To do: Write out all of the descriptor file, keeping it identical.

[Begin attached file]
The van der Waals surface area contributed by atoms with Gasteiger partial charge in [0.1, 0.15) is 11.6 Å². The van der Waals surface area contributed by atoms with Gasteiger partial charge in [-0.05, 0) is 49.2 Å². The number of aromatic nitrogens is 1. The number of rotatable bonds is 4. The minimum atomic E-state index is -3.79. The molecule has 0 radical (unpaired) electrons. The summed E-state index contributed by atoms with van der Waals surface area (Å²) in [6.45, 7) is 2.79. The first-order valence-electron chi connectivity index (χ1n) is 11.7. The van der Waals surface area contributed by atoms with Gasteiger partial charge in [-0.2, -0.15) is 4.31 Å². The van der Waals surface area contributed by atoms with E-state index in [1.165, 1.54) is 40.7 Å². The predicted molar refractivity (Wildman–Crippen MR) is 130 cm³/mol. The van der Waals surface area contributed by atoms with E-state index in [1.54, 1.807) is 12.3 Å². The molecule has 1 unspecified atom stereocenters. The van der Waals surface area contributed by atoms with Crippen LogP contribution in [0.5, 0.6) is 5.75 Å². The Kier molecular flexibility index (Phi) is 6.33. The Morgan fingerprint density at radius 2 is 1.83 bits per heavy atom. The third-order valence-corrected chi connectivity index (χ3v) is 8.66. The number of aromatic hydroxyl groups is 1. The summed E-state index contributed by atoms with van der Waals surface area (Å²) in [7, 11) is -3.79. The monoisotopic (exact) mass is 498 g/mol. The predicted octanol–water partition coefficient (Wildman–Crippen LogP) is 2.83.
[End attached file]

The van der Waals surface area contributed by atoms with Gasteiger partial charge in [0.1, 0.15) is 11.6 Å². The van der Waals surface area contributed by atoms with Gasteiger partial charge in [-0.05, 0) is 49.2 Å². The number of aromatic nitrogens is 1. The number of rotatable bonds is 4. The minimum atomic E-state index is -3.79. The molecule has 0 radical (unpaired) electrons. The summed E-state index contributed by atoms with van der Waals surface area (Å²) in [6.45, 7) is 2.79. The first-order valence-electron chi connectivity index (χ1n) is 11.7. The van der Waals surface area contributed by atoms with Gasteiger partial charge in [-0.2, -0.15) is 4.31 Å². The van der Waals surface area contributed by atoms with E-state index in [1.165, 1.54) is 40.7 Å². The predicted molar refractivity (Wildman–Crippen MR) is 130 cm³/mol. The van der Waals surface area contributed by atoms with E-state index in [1.54, 1.807) is 12.3 Å². The molecule has 1 unspecified atom stereocenters. The van der Waals surface area contributed by atoms with Crippen LogP contribution in [0.5, 0.6) is 5.75 Å². The Kier molecular flexibility index (Phi) is 6.33. The Morgan fingerprint density at radius 2 is 1.83 bits per heavy atom. The third-order valence-corrected chi connectivity index (χ3v) is 8.66. The number of aromatic hydroxyl groups is 1. The summed E-state index contributed by atoms with van der Waals surface area (Å²) in [7, 11) is -3.79. The monoisotopic (exact) mass is 498 g/mol. The predicted octanol–water partition coefficient (Wildman–Crippen LogP) is 2.83.